Over the past few days, multiple media organizations have written posts questioning the maturity and the makeup of baseball's top prospect, Bryce Harper. Whether the critique comes as a result of lack of material for these outlets, or if it is a legitimate concern, is up in the air. However, with athlete's personal lives in the media more than ever before, Harper's life off the field will be even more under the microscope than his play on it.
The question about Harper's maturity was again risen this month when he compared himself to Joe Namath in an interview this winter, saying he would like to be able to be a star on the field but enjoy the night life off of it. It seems the real conversation began this week, however, when the Washington Post's Jason Reid wrote a column titled, 'Bryce Harper Need To Grow Up.'
"He is only making things harder for himself and the Nationals, “and we’re not glossing over it,” General Manager Mike Rizzo said Monday. “We’re not just saying that he’s a 19-year-old kid and that he’s making typical 19-year-old mistakes. He’s a different case. He’s a special-case scenario. This guy is in the public eye. . . . When this guy tweets it out, or says something, it can go viral. There’s a difference here. We recognize it.”
In Harper's defense, Craig Calcaterra of HardballTalk, one of the great voices in baseball blogging, said he's just being a 19-year-old, and this is what 19-year-old's do.
"Point is: while I cringe — often — at the things Harper says and does, it’s no different than me cringing at the kids riding their skateboards around my neighborhood, imploring them to get off my lawn and the like. Sure, it’d be cool if a young stud athlete like Harper had an unnatural maturity because it would be interesting to witness, but really, the kid is just being a kid and that’s OK...As long as they’re not abusing drugs and causing real chaos, let youth be young. As long as we don’t get consumed with bitterness, let old people roll our eyes at it. That’s the natural freaking order of things, and I really hope that never changes.
The Washington Post also had a round table to discuss the topic, featuring Nats beat writer Adam Kilgore, blogger Dan Steinberg, and for some reason...LaVar Arrington...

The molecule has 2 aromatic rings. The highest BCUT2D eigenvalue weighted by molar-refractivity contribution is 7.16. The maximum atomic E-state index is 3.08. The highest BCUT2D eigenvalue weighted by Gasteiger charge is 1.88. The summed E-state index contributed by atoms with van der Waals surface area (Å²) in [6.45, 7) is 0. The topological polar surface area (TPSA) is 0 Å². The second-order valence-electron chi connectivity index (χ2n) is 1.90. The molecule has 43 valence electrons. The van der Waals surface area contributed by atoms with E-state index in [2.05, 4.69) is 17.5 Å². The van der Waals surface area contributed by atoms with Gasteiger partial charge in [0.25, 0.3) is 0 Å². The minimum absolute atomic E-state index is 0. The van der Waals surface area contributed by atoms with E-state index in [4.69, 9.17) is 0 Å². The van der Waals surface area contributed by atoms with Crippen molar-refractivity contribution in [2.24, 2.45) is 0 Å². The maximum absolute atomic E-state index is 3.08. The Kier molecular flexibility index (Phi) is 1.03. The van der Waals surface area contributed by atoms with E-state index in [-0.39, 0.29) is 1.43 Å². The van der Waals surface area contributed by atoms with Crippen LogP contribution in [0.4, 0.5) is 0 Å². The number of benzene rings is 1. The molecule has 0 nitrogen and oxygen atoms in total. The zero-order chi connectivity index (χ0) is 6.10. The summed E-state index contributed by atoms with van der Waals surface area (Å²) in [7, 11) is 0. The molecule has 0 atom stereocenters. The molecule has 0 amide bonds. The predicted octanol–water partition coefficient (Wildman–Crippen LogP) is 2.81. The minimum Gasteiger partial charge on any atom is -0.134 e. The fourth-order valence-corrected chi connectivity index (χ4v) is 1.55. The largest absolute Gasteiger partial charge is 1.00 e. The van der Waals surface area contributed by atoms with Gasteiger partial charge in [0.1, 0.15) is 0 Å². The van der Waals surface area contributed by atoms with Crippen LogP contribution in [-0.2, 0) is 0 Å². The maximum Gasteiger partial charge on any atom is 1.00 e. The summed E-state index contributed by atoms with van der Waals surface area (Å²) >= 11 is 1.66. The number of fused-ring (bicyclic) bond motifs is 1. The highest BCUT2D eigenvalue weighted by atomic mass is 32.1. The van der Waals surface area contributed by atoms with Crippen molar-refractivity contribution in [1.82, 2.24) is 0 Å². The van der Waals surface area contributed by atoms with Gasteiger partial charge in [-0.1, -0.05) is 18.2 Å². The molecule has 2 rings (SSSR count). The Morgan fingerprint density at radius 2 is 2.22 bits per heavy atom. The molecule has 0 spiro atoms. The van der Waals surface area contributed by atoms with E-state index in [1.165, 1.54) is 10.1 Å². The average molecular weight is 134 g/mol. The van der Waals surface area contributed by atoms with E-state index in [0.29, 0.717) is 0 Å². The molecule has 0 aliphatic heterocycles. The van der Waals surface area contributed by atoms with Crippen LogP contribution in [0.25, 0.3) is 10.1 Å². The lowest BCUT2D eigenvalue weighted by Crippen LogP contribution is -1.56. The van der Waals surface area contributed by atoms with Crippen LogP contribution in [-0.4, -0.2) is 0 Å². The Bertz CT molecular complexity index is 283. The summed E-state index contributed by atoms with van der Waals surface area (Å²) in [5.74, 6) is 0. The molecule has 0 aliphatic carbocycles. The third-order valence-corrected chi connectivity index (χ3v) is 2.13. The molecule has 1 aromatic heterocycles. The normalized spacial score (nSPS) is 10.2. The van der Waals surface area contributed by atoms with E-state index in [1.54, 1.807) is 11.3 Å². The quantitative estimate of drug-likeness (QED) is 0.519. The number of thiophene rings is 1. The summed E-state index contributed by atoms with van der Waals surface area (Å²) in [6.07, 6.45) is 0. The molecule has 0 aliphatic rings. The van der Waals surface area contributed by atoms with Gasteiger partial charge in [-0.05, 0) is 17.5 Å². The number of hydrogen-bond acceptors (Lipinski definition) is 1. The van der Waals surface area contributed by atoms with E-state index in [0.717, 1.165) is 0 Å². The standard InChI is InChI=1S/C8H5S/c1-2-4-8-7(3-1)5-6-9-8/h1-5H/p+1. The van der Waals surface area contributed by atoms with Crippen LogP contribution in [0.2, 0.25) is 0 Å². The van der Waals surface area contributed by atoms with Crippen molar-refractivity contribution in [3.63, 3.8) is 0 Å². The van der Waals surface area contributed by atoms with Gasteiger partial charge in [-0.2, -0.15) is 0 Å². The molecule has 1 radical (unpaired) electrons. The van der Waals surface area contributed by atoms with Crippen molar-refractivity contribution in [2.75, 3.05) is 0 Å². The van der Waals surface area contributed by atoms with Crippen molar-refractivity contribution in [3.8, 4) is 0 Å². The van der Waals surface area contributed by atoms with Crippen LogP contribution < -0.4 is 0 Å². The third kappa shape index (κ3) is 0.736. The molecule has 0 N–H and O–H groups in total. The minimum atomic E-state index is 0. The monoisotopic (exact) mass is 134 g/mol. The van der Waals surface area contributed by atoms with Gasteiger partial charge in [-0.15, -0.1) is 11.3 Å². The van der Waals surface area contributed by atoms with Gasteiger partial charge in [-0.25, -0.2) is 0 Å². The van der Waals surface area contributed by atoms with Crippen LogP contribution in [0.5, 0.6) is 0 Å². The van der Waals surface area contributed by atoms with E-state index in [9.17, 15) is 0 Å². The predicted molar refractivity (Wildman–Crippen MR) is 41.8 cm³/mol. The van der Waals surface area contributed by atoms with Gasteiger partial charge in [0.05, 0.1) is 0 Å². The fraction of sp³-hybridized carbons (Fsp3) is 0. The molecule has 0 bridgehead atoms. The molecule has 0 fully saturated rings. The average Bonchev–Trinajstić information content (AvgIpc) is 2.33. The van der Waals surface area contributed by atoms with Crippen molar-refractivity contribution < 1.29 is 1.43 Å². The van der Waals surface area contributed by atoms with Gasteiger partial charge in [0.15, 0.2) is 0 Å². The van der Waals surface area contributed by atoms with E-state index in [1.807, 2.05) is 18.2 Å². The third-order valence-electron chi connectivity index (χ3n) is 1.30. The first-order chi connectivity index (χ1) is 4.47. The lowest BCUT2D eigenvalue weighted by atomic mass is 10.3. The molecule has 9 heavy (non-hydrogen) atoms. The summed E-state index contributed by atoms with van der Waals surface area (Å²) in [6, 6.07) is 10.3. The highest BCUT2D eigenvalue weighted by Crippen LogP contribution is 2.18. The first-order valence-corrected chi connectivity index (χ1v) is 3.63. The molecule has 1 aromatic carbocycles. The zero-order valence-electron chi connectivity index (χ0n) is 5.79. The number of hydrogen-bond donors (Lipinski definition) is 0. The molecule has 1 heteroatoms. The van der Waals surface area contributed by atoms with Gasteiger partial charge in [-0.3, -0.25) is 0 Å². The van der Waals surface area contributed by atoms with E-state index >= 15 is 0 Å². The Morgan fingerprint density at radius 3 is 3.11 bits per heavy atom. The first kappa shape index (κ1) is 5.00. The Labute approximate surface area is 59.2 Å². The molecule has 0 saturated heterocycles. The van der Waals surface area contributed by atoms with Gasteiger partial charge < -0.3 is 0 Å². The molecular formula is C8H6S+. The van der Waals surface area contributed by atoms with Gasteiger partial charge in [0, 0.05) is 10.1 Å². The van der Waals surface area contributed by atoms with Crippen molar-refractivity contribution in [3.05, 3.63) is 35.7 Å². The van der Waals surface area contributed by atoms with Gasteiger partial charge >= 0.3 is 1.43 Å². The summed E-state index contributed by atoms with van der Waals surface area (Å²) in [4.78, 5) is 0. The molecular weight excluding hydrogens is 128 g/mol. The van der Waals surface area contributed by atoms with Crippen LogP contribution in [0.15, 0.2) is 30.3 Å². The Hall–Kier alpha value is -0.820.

Now for my take:
I am only 24-years-old, so I remember quite well what I was like when I was 19. My 24-year-old self probably would have been a little annoyed at 19-year-old me. While I was generally a good kid, I wasn't super easy to get along with in some ways. I always thought I was right because, after all, I had graduated high school and had a year of college under my belt, what could anyone have known or experienced that I didn't already? I clearly hadn't learned at the time that the older I got the more wisdom I accumulated, and that even if I used all the information I had at my disposal, I could clearly do something wrong, or brash, or just stupid.
But I made mistakes, and I saw my friends make mistakes, and I grew up. If you were to ask me, I probably grew more as a person in terms of maturity between 18-22 than I did in high school. I think anyone who thinks the maturation process ends upon the graduation of high school is kidding themselves. Real life experiences teach you way more than a classroom or a baseball field can.
One characteristic that described 19-year-old me more than any other was that I was stubborn. If I had someone telling me I was immature, I sure as hell wasn't going to learn how to grow up, I would just be defiant. Clearly you can see this in Harper's behavior. When he defends his stance on what team to root for, on saying he wants to party, holding his ground on his words, he's being a 19-year-old...I think the world needs to let him decide whether or not those are appropriate things to say.
With all that said, I am happy that the D.C. media does not coddle him. I spent time in Ohio during LeBron James upbringing, and his 19-year-old tendency's were allowed to be made permanent because he was placed on a pedestal. You can't learn humility if you are never humbled. I pray to god that Harper doesn't turn out that way. The best case scenario for the Nationals is that he gains the wisdom of former phenom Josh Hamilton, but obviously without the tumultuous career path.
It will be a very interesting few years for Harper, and it will at times be hard to watch. But I think that's what we need to do. Watch. Let him fail. Let him succeed. Let him be 19, for now, so that he can be an adult at 24.